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Age not an issue for Hendren..

Corey Hendren, a 2010 Lexington High graduate, is the coach at USC Salkehatchie. JIM KILLIAN — special to the state

YOU DO NOT EXPECT the head men’s basketball coach at any college to greet visitors at the gymnasium door and immediately apologize for being caught up in team laundry duties. Nor do you expect the head men’s basketball coach to insist that he personally buff the gymnasium floor the morning of all home games.

Then, again, you do not expect the head men’s basketball coach at any college to be 22 years young. Yet that is Corey Hendren, a 2010 Lexington High graduate who collected his diploma from Milligan (Tenn.) College this past May and, two months later, was named head men’s basketball coach at USC Salkehatchie.

Hendren is believed to be the youngest head men’s basketball coach at any level in the country, at least according to, a website that tracks coaching movement in that sport.

“It hasn’t been an issue one bit,” said Rob Brendle, USC Salkehatchie’s 43-year-old director of student activities who volunteers as an assistant coach to Hendren. Brendle was coaxed by Hendren into moving his wife and three young children from Milligan College to Walterboro.

Brendle was a paid assistant coach at Milligan during Hendren’s four-year playing career. Brendle saw in Hendren a role player on the basketball floor and a role model off the court. Hendren was a three-time member of the conference all-academic team.

“He was probably the most mature student-athlete I had ever been around,” Brendle said. “We knew that Corey was pretty special right off the bat.”

Brendle says he and Milligan coach Bill Robinson occasionally joked that Hendren would one day have a better job in coaching than either of them.

Little did they know how quickly Hendren would land a head coaching job at a junior college. That surprised Hendren, who was given the telephone number this past July and told to call USC Salkehatchie athletics director Jane Brewer.

“My initial thought was ‘that’s going to be a short conversation,’ ” Hendren said, referencing his lack of coaching experience.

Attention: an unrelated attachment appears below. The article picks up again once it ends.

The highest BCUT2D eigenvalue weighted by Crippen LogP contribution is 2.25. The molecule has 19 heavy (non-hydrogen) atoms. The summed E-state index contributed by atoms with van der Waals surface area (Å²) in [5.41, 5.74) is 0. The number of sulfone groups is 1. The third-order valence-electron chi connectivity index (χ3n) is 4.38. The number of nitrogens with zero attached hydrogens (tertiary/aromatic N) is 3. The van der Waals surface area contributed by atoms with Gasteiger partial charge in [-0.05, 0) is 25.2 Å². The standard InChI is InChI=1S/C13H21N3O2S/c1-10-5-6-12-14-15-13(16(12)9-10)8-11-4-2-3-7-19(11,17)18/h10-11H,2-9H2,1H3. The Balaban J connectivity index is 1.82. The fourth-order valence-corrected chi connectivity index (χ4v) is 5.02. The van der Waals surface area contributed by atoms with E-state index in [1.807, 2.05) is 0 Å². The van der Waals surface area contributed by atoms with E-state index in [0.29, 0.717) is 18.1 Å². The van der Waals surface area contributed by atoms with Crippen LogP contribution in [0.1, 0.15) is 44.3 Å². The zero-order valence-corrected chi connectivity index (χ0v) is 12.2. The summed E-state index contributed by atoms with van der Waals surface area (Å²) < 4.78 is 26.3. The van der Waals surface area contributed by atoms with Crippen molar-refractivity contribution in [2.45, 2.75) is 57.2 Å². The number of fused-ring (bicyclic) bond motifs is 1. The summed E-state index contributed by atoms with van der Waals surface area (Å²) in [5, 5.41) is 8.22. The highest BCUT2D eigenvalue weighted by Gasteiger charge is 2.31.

Instead, the two arranged to meet for a barbecue lunch in West Columbia. A two-hour discussion of the job requirements convinced Brewer she had her next head coach.

Brewer was USC Salkehatchie’s dean of students before being assigned to the athletics director position six years ago despite no experience in athletics. She since has hired a softball coach – who was 25 at the time – and Hendren, who “looked like a kid,” upon their first meeting.

Because the men’s basketball program does not have a paid assistant coach on staff, Brewer knew her new coach would have to possess several qualities: a willingness to tackle all aspects of the job, tremendous organizational skills and a passion for the game.

A junior college head coach must conduct all recruitment of players, maintain facilities, run practices, manage the team’s budget, make travel arrangements and schedule games, for starters.

“It’s a lot to expect,” Brewer said. “So you’ve got to have somebody who looks at you and says, ‘OK, it’s a lot, I love my sport, and I want to do it.’ “

To determine the extent of Hendren’s knowledge of the game and his coaching skills, Brewer leaned on his references. Brendle was one, and he told Brewer of how Hendren essentially coached the Milligan junior varsity team as part of an internship during his senior season there.

Another reference was Bailey Harris, Hendren’s coach at Lexington High.

Harris told Brewer of how Hendren scored 26 points during a nine-minute outburst against Airport High in his first starting assignment as a junior at Lexington High. Hendren, a 6-foot-5 shooting guard, also broke the Great Florida Shootout record of future NBA player Danny Ferry by scoring 19 points in one quarter.

But Hendren recognized early on that he was no “superstar” on the court and, instead, turned his eye toward a future in coaching.

“Even from an early age, when he wasn’t necessarily one of the better players, you could tell he had that dedication and love of the game,” Harris said.

Harris also related to Brewer that his first head-coaching job was the Coastal Carolina women’s team at, believe it or not, age 22. Harris even had a sixth-year senior on his team who was two years older than him. Hendren’s oldest player is 21, but he was a teammate of one of his players on an AAU team in high school.

Hendren’s first Salkehatchie club has been hamstrung by having eight home games scheduled this season, but it nonetheless is off to a 12-9 start and in position to challenge for the Region X championship and a spot in the National Junior College Athletic Association tournament.

“My short-term goal is winning on Monday,” said Hendren, whose team plays at Denmark Tech, a game in which Harris plans to see his former pupil coach for the first time.

Hendren said he might pay tribute to his former coach by draping a towel over his shoulder on the sideline.

rmorris@ thestate.comJanuary 17, 2015



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